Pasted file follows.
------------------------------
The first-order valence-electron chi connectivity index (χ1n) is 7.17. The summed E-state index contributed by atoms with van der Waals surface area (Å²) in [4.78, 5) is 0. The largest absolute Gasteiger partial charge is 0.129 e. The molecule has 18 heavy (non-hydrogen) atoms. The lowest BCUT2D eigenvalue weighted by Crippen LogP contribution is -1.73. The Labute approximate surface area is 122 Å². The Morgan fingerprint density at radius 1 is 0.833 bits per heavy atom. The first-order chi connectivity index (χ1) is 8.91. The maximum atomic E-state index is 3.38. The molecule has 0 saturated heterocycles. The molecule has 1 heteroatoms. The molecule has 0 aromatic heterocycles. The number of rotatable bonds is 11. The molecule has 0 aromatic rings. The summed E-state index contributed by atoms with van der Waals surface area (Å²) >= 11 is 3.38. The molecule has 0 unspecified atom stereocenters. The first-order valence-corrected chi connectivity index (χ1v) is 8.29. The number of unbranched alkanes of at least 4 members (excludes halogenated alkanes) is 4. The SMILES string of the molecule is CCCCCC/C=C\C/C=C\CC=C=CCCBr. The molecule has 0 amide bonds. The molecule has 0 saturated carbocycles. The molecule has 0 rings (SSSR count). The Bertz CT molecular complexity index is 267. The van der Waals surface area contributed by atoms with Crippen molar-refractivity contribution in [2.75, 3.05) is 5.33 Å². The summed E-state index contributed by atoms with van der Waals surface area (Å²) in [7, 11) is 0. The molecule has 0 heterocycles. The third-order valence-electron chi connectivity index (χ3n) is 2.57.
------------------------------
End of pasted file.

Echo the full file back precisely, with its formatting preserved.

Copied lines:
The first-order valence-electron chi connectivity index (χ1n) is 7.17. The summed E-state index contributed by atoms with van der Waals surface area (Å²) in [4.78, 5) is 0. The largest absolute Gasteiger partial charge is 0.129 e. The molecule has 18 heavy (non-hydrogen) atoms. The lowest BCUT2D eigenvalue weighted by Crippen LogP contribution is -1.73. The Labute approximate surface area is 122 Å². The Morgan fingerprint density at radius 1 is 0.833 bits per heavy atom. The first-order chi connectivity index (χ1) is 8.91. The maximum atomic E-state index is 3.38. The molecule has 0 saturated heterocycles. The molecule has 1 heteroatoms. The molecule has 0 aromatic heterocycles. The number of rotatable bonds is 11. The molecule has 0 aromatic rings. The summed E-state index contributed by atoms with van der Waals surface area (Å²) >= 11 is 3.38. The molecule has 0 unspecified atom stereocenters. The first-order valence-corrected chi connectivity index (χ1v) is 8.29. The number of unbranched alkanes of at least 4 members (excludes halogenated alkanes) is 4. The SMILES string of the molecule is CCCCCC/C=C\C/C=C\CC=C=CCCBr. The molecule has 0 amide bonds. The molecule has 0 saturated carbocycles. The molecule has 0 rings (SSSR count). The Bertz CT molecular complexity index is 267. The van der Waals surface area contributed by atoms with Crippen molar-refractivity contribution in [2.75, 3.05) is 5.33 Å². The summed E-state index contributed by atoms with van der Waals surface area (Å²) in [7, 11) is 0. The molecule has 0 heterocycles. The third-order valence-electron chi connectivity index (χ3n) is 2.57.